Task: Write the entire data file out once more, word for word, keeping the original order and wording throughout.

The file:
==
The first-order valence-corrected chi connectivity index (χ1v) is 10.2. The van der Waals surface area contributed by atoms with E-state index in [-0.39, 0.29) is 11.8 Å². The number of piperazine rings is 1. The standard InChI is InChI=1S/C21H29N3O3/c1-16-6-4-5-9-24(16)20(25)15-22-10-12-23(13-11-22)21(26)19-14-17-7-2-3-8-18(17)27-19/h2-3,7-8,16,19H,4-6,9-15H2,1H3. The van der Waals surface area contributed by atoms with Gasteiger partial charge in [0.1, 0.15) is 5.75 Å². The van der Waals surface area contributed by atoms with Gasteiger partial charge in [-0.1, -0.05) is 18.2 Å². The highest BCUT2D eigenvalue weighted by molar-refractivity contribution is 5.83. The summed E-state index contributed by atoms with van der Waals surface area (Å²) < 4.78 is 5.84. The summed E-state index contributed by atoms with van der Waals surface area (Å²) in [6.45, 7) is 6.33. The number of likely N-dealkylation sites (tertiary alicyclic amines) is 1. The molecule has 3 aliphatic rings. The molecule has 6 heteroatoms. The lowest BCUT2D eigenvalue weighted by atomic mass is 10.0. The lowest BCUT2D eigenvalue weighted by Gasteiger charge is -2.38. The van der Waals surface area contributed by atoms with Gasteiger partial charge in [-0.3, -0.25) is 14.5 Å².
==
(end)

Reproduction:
The first-order valence-corrected chi connectivity index (χ1v) is 10.2. The van der Waals surface area contributed by atoms with E-state index in [-0.39, 0.29) is 11.8 Å². The number of piperazine rings is 1. The standard InChI is InChI=1S/C21H29N3O3/c1-16-6-4-5-9-24(16)20(25)15-22-10-12-23(13-11-22)21(26)19-14-17-7-2-3-8-18(17)27-19/h2-3,7-8,16,19H,4-6,9-15H2,1H3. The van der Waals surface area contributed by atoms with Gasteiger partial charge in [0.1, 0.15) is 5.75 Å². The van der Waals surface area contributed by atoms with Gasteiger partial charge in [-0.1, -0.05) is 18.2 Å². The highest BCUT2D eigenvalue weighted by molar-refractivity contribution is 5.83. The summed E-state index contributed by atoms with van der Waals surface area (Å²) < 4.78 is 5.84. The summed E-state index contributed by atoms with van der Waals surface area (Å²) in [6.45, 7) is 6.33. The number of likely N-dealkylation sites (tertiary alicyclic amines) is 1. The molecule has 3 aliphatic rings. The molecule has 6 heteroatoms. The lowest BCUT2D eigenvalue weighted by atomic mass is 10.0. The lowest BCUT2D eigenvalue weighted by Gasteiger charge is -2.38. The van der Waals surface area contributed by atoms with Gasteiger partial charge in [-0.3, -0.25) is 14.5 Å².